In 2015, the United Nations adopted a set of 17 new “Sustainable Development Goals” (SDGs), number 16 of which is calls for the promotion of peaceful and just societies. Illicit small arms and ammunition supplies are commonly thought to be destabilizing factors in many areas of the world, making violent conflict potentially more likely, longer-lasting, and more intense. Some areas of Mexico, a quick 15 drive from here, are testament to this fact. And Mexico’s small arms problem pales in comparison with those of some other countries. Accordingly, target 16.4 under SDG 16 states: “By 2030, significantly reduce illicit […] arms flows”.
But what does that mean? And how will we know? There is currently no good way of detecting and quantifying international illicit arms trades. Illicit trades are notoriously difficult to detect and quantify: obviously participants have incentives to shield their activities from public scrutiny. This being the case, numbers of seizures of illicit small arms have become the UNODC’s major metric for inferring volumes of illicit arms flows. But such statistics are highly flawed: Cross-country comparisons may be flawed due to divergent capacities or corruption levels, for instance. And even comparisons between time periods within a single jurisdiction may not hold if regulatory priorities change.
These problems lead to a kind of reverse moral hazard: countries may actually be discouraged from intercepting illicit arms and ammunition flows for fear that the increase in official seizures will be interpreted as a real rise in illicit flows.
Some colleagues and I – collectively founders of a research consortium called the Small Arms Data Observatory (SADO) – have proposed a new method for detecting and quantifying illicit trade volumes by testing econometrically for price changes on the black market. Ours is the first effort I know of to quantify illicit global flows of small arms, and it seeks to do so without relying on problematic seizure data.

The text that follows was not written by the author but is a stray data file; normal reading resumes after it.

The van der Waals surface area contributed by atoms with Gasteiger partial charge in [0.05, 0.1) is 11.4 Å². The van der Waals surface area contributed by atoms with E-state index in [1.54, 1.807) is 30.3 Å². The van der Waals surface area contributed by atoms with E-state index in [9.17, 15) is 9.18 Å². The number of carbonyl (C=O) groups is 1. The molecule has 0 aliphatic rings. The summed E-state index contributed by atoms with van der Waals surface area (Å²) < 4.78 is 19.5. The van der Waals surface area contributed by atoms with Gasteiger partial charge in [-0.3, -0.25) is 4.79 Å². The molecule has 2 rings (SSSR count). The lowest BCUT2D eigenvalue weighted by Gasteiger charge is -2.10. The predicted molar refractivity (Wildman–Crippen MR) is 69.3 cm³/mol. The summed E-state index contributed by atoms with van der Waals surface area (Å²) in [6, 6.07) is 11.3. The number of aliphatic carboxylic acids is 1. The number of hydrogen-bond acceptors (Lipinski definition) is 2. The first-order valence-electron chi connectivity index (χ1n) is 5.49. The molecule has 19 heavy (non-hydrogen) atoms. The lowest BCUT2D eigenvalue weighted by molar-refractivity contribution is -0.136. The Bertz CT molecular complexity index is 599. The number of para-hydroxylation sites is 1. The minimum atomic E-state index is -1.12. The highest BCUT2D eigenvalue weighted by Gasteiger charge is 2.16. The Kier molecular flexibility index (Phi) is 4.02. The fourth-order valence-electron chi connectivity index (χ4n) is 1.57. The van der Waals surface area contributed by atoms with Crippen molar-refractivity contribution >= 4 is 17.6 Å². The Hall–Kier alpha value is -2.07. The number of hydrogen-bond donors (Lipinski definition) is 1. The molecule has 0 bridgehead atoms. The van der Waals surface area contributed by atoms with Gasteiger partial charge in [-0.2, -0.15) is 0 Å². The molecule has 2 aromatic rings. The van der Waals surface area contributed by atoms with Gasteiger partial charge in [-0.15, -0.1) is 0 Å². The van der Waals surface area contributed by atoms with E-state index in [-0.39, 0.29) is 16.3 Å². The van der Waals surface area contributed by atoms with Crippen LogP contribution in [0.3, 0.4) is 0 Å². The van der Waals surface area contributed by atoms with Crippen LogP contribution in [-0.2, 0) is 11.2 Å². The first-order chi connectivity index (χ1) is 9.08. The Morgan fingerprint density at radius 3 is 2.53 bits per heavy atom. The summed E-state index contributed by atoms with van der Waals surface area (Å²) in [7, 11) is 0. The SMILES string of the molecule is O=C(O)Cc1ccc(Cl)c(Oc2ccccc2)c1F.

Our idea in a nutshell is statement of simple microeconomic theory: if demand factors – homicide rates, per capita income, government transparency, and ongoing violent conflicts, to name a few – and licit supply can be perfectly controlled for in a given market and time period, negative and positive deviations from predicted prices will respectively indicate net illicit imports to, and net illicit exports from, that market.
We have now created beta versions of two pioneering datasets on illicit small arms prices. The first compiles thousands of individual transactions from dozens of countries around the world, culled from media outlets, reports, journal articles (See Figure 1). Encouragingly, we’ve found that small arms prices show great variation from place to place, and year to year. Counter to one popular and resilient myth of small arms availability in the developing world, you can’t, in fact, buy an AK for a chicken. You might have to pay 2 or 3 cows in Uganda, or a loaf of cocaine in Colombia. The second dataset derives from the first, but is generalized to the country level, in theory allowing for analyses that will yield net illicit arms flows.
Figure 1. Illicit transactions of small arms by type and price, 1965-2015.
We’re not there yet. But in the meanwhile, we can already tell a few interesting stories with price signals. Let’s take a few examples from our neighbors in Latin America. Prices for small arms rose steeply in Haiti following the re-instatement of Aristide in 1994, dropped for about a decade, then spiked again in the wake of a UN Stabilization Mission (MINUSTAH) from 2004 onward. Colombia saw a sharp rise in prices for assault rifles following a 2004 amnesty/buy-back program for paramilitaries and guerrillas.
Figure 2. Small arms price indices in four Latin American countries.
Very generally, where prices are low there is likely a surfeit of weapons: in economic terms, gun supply exceeds consumer demand. But low prices can translate into lethal consequences. In Brazil, after a long period of generally high prices, costs started dropping since the mid-1990s. The county now has on average 42,000 gun homicides a year. In Mexico, there has been a gradual decline in prices over the past 25 years, likely owing to a lively traffic in arms across the U.S.-Mexico border. The country has experienced over 138,000 homicides since 2006, 95% of which have been committed by firearm.
Accompanied by data on illicit arms seizures, this approach has the potential to rate the effectiveness of countries at intercepting illicit small arms trades. Even more promisingly, we may also be able to identify the most flagrant violators of international laws such as the Arms Trade Treaty and staunch these deadly flows.